Immobilization of Amylase on Magnetic Nanoparticles

Topics: Enzyme, Magnetism, Magnetic field Pages: 15 (3925 words) Published: January 19, 2013

α-amylase was immobilized covalently on iron oxide magnetic nanoparticles. The synthesis of magnetic nanoparticles was done by the coprecipitation conventional method. The chemical composition and particle size of the synthesized particles was confirmed via X-ray diffraction. Tyrosine, Lucien and chitosan and glutaraldehyde were investigated to make a covalent binding between the iron oxide magnetic core and the immobilized enzyme. Immobilization using chitosan and glutaraldehyde show the best result. Finally the immobilization efficiency was tested by determination of protein concentration in a solution before and after mixing with the magnetic nanoparticles.


In the last two decades, new terms with the prefix `nano' have rushed into the scientific vocabulary; nanoparticle, nanostructure, nanotechnology, nanomaterial, nanocluster, nanochemistry, nanocolloids, nanoreactor and so on. Nanoparticles, are defined as particulate dispersions with a size in the range of 10-100nm (Gubin et al, 2005). Magnetic nanoparticles have gained a remarkable interest in the last years both for basic research and applied studies. The use of magnetic nanostructures has been proven in biochemistry, biomedicine, and waste treatment among other fields. This broad range of applications is based on the fact that magnetic particles have very large magnetic moments, which allow them to be transported and driven by external magnetic fields. The magnetic nanostructures have also a great potential in biotechnological processes taking into account that they can be utilized as a carrier for enzymes during different biocatalytic transformations (Dussán et al, 2007). Different types of biomolecules such as proteins, enzymes, antibodies, and anticancer agents can be immobilized on these nanoparticles. Magnetic supports for immobilization purpose are either prepared by incorporating magnetic particles during the synthesis of the supporting polymer or magnetic particles itself be coated with common support materials such as dextran or agarose. Recently, a new method for the direct binding of proteins on magnetic nanoparticles via carbodiimide activation was proposed (Ren et al, 2011). Immobilization is one of the efficient methods to improve enzyme stability. There are various methods for immobilization of enzymes on many different types of supports. It can be a chemical method in which ionic or covalent bond formations occur between the enzyme and the carrier, or it can be a physical method, such as adsorption or entrapment of the enzyme in or on a solid support material. Magnetic nanoparticles as immobilization materials have advantage based on its property and size that make it desirable for using it in various applications (Mateo et al, 2007). Iron oxide nanoparticles, Fe3O4, are one of the widely used types of magnetic nanoparticles and have great potential for applications in biology and medicine due to their strong magnetic properties and low toxicity (Jalal et al, 2011)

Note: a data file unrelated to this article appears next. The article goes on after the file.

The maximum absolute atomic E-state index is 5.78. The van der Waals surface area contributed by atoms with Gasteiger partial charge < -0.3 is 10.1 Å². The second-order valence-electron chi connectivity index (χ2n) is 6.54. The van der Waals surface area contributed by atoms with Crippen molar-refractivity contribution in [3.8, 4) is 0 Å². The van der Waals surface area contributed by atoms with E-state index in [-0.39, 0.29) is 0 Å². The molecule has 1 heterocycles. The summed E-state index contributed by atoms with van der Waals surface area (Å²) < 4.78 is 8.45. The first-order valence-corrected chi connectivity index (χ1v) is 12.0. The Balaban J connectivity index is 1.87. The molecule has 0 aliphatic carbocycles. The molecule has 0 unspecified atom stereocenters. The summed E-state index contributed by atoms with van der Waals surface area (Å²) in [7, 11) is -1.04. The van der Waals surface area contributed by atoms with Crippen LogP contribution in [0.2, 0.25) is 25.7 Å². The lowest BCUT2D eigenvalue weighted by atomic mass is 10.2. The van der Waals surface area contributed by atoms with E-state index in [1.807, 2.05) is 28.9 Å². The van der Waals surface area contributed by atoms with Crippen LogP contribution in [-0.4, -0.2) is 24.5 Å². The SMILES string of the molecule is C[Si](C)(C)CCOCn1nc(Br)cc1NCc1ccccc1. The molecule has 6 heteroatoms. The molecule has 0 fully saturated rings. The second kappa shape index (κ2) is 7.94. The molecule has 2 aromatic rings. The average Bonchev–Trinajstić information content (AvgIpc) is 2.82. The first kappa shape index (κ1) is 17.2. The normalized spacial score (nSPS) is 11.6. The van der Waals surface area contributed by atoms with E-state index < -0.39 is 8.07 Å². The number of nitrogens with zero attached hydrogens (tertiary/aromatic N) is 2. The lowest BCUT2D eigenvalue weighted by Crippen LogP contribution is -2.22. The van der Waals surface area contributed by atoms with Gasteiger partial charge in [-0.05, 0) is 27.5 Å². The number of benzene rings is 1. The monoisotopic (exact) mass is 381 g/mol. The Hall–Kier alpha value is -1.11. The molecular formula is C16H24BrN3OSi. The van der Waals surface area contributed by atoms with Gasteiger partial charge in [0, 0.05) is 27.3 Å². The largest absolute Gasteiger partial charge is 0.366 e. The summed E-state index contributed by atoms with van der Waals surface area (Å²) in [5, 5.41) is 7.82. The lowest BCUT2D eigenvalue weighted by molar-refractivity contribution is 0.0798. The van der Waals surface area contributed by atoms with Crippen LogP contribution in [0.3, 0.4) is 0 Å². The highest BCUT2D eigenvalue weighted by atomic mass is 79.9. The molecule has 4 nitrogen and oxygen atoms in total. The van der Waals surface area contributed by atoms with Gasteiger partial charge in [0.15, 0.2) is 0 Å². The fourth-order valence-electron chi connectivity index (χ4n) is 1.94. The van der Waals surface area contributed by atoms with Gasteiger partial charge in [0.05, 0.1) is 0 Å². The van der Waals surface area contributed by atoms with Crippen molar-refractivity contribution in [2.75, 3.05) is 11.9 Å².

Review of literature

I) Magnetic nanoparticles:

The historical development of nanoparticles starting with Paul Ehrlich and then first attempts by Ursula Scheffel and colleagues and the extensive work by the group of Professor Peter Speiser at the ETH Zürich in the late 1960s and early 1970s (Jörg Kreuter 2007). They are solid particles with a size from 10 to 100nm which can be manipulated using magnetic field. Such particles commonly consist of magnetic elements such as iron, nickel and cobalt.  They have been used in catalysis, biomedicine,  magnetic resonance imaging, magnetic particle imaging,  data storage , environmental remediation and optical filters (Gubin et al, 2005).

Magnetic nanoparticles as immobilization materials have the following advantages: simple and inexpensive production, can be released in controlled manner, stable magnetic properties of complexed nanoparticles and easy isolation steps in short time. Among these...
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